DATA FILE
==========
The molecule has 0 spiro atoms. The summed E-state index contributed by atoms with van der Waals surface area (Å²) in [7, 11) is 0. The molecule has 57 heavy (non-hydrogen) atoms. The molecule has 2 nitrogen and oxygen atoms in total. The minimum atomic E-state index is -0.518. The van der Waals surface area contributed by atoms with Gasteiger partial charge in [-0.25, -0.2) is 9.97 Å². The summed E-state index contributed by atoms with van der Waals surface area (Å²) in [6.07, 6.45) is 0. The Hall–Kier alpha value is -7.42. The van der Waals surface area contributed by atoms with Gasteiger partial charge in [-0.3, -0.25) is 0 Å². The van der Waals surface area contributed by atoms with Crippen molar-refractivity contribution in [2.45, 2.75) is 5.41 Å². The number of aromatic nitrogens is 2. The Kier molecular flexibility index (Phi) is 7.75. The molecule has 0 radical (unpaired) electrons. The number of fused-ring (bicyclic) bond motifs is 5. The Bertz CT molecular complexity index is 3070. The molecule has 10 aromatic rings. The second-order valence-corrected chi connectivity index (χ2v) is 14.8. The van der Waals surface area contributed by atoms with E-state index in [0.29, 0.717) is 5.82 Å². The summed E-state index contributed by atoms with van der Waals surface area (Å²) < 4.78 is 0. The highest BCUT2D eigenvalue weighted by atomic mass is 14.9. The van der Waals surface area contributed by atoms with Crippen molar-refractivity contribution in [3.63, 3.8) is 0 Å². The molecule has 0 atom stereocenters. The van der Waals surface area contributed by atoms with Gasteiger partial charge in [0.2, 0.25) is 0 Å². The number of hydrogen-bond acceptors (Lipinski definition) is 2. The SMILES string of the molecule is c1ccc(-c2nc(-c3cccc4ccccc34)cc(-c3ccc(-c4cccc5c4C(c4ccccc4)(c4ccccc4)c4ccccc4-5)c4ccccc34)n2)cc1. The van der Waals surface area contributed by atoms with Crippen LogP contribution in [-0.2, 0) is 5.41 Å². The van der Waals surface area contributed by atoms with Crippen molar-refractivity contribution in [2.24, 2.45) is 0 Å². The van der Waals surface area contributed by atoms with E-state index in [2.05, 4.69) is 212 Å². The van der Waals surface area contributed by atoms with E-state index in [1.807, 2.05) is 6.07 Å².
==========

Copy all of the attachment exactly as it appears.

The molecule has 0 spiro atoms. The summed E-state index contributed by atoms with van der Waals surface area (Å²) in [7, 11) is 0. The molecule has 57 heavy (non-hydrogen) atoms. The molecule has 2 nitrogen and oxygen atoms in total. The minimum atomic E-state index is -0.518. The van der Waals surface area contributed by atoms with Gasteiger partial charge in [-0.25, -0.2) is 9.97 Å². The summed E-state index contributed by atoms with van der Waals surface area (Å²) in [6.07, 6.45) is 0. The Hall–Kier alpha value is -7.42. The van der Waals surface area contributed by atoms with Gasteiger partial charge in [-0.3, -0.25) is 0 Å². The van der Waals surface area contributed by atoms with Crippen molar-refractivity contribution in [2.45, 2.75) is 5.41 Å². The number of aromatic nitrogens is 2. The Kier molecular flexibility index (Phi) is 7.75. The molecule has 0 radical (unpaired) electrons. The number of fused-ring (bicyclic) bond motifs is 5. The Bertz CT molecular complexity index is 3070. The molecule has 10 aromatic rings. The second-order valence-corrected chi connectivity index (χ2v) is 14.8. The van der Waals surface area contributed by atoms with E-state index in [0.29, 0.717) is 5.82 Å². The summed E-state index contributed by atoms with van der Waals surface area (Å²) < 4.78 is 0. The highest BCUT2D eigenvalue weighted by atomic mass is 14.9. The van der Waals surface area contributed by atoms with Crippen molar-refractivity contribution in [3.63, 3.8) is 0 Å². The molecule has 0 atom stereocenters. The van der Waals surface area contributed by atoms with Gasteiger partial charge in [0.2, 0.25) is 0 Å². The number of hydrogen-bond acceptors (Lipinski definition) is 2. The SMILES string of the molecule is c1ccc(-c2nc(-c3cccc4ccccc34)cc(-c3ccc(-c4cccc5c4C(c4ccccc4)(c4ccccc4)c4ccccc4-5)c4ccccc34)n2)cc1. The van der Waals surface area contributed by atoms with Crippen LogP contribution in [-0.2, 0) is 5.41 Å². The van der Waals surface area contributed by atoms with Crippen molar-refractivity contribution in [2.24, 2.45) is 0 Å². The van der Waals surface area contributed by atoms with E-state index in [2.05, 4.69) is 212 Å². The van der Waals surface area contributed by atoms with E-state index in [1.807, 2.05) is 6.07 Å².